Renewable Energy Foundation

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The Economic Prospects for Solar Generation in the UK are Poor

Renewable Energy Foundation is today publishing a substantial study of the economics of large-scale solar in the United Kingdom.

The author, Professor Hughes of the University of Edinburgh, and a former World Bank economist, finds that while there were some declines in the cost of solar plant construction in the period 2011 to 2020, these were explained by the falling prices for solar panels and inverters. Other costs increased over the decade and are often affected by a scarcity of equipment and skilled labour. Since total costs are now dominated by items other than solar panels, further falls in the cost of solar panels will have a limited impact on total capex costs. A surge in public support will push up non-panel costs – and thus total capex costs.

Moreover, the average annual level of opex costs per MW of capacity for solar plants is three to four times the official assumptions at about £36,500 for a plant in the size category of 10-20 MW. Opex costs are highly variable over time and across plants because of equipment failures and other factors, but the pooled data suggests that they tend to increase with the age of the plant. The estimated rate of increase over time was about 5% per year in real terms. That rate of increase may fall as the industry matures but it would be prudent to assume that opex costs will increase by 2.5% to 3% per year in real terms.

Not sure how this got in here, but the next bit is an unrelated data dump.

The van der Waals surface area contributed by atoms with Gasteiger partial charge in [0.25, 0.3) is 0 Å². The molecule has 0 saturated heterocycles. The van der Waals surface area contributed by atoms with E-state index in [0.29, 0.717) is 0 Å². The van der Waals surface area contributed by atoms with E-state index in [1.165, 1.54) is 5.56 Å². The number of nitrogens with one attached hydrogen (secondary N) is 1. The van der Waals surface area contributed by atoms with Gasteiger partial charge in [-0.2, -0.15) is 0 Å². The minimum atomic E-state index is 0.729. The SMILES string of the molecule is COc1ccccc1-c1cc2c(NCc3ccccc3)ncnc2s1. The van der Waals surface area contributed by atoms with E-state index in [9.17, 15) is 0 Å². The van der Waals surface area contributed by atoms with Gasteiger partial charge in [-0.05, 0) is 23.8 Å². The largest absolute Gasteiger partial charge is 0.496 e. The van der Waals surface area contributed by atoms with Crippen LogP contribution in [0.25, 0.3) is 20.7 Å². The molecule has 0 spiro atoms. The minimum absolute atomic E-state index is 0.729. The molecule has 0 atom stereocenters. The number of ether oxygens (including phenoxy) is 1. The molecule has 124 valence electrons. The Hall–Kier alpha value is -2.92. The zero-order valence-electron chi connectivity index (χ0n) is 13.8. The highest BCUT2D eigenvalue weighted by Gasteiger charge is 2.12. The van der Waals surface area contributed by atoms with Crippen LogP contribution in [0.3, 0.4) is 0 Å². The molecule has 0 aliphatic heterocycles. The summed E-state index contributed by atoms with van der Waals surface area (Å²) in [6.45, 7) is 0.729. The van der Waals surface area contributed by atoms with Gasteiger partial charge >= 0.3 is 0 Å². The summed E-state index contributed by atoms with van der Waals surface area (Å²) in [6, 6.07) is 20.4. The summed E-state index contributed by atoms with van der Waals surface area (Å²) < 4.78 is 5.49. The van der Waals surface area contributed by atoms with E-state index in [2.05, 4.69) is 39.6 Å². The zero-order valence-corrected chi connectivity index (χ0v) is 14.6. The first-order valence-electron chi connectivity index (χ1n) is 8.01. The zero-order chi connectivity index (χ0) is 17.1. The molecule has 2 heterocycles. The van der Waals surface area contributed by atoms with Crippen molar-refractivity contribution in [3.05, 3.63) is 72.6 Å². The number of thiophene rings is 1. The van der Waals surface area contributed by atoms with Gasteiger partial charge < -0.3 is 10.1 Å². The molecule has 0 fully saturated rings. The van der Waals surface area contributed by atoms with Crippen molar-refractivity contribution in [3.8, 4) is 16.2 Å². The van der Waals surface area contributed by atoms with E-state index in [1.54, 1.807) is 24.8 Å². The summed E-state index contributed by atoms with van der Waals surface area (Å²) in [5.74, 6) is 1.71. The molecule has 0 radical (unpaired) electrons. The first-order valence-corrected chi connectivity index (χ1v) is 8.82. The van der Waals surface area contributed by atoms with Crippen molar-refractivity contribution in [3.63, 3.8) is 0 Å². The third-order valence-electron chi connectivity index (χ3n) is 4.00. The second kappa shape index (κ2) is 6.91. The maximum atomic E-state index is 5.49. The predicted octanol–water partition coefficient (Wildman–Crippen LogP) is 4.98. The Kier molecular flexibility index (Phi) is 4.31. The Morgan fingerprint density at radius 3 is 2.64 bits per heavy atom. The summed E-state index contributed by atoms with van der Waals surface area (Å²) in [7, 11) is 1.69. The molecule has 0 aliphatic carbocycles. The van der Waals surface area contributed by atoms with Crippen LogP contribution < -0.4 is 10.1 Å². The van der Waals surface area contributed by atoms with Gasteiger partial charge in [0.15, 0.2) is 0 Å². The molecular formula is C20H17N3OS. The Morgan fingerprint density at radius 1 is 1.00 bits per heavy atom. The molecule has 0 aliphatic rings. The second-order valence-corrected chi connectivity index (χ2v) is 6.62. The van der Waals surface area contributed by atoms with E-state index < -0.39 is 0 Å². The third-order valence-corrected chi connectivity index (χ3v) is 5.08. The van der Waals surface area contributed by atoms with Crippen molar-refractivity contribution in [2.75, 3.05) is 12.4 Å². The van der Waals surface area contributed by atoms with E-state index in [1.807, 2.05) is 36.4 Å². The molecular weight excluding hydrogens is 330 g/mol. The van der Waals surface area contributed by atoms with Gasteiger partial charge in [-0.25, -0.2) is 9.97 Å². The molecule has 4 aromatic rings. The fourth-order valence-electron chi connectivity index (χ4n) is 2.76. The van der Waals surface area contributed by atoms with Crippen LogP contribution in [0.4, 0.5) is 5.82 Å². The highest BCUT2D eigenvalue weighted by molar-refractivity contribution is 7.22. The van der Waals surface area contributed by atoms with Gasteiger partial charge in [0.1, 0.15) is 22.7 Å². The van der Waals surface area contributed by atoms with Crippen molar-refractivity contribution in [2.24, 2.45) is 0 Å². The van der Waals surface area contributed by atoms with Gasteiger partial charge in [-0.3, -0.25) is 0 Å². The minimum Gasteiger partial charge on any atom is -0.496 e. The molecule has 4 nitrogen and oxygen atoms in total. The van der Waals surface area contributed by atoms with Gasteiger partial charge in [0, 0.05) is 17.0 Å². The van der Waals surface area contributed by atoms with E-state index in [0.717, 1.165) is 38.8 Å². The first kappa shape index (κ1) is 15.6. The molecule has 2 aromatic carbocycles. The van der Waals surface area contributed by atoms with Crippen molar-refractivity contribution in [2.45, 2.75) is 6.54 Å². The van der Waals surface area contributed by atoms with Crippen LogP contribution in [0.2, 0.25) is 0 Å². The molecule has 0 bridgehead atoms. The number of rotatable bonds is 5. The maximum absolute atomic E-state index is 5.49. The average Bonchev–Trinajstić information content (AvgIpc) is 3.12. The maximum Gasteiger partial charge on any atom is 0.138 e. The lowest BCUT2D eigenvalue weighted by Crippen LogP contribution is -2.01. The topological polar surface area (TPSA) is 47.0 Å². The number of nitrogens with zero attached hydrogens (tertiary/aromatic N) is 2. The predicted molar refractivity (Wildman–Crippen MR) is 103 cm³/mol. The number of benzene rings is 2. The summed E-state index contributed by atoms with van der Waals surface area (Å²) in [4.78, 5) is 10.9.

The study also finds that there is extremely strong evidence from both the UK and the US that the output of solar plants falls at 1% to 2% per year after age 3 years, after controlling for the level of solar radiation.

The combination of rising opex costs and declining performance means that existing solar plants are unlikely to cover their operating costs once their period of eligibility for subsidy comes to an end after 20 years and they move to operating as merchant generators.

Professor Hughes, author of the study, said:
“Spending public money to promote solar generation in the UK seems to have been and still is a very poor use of limited budgetary resources.”

Last Updated on Wednesday, 01 March 2023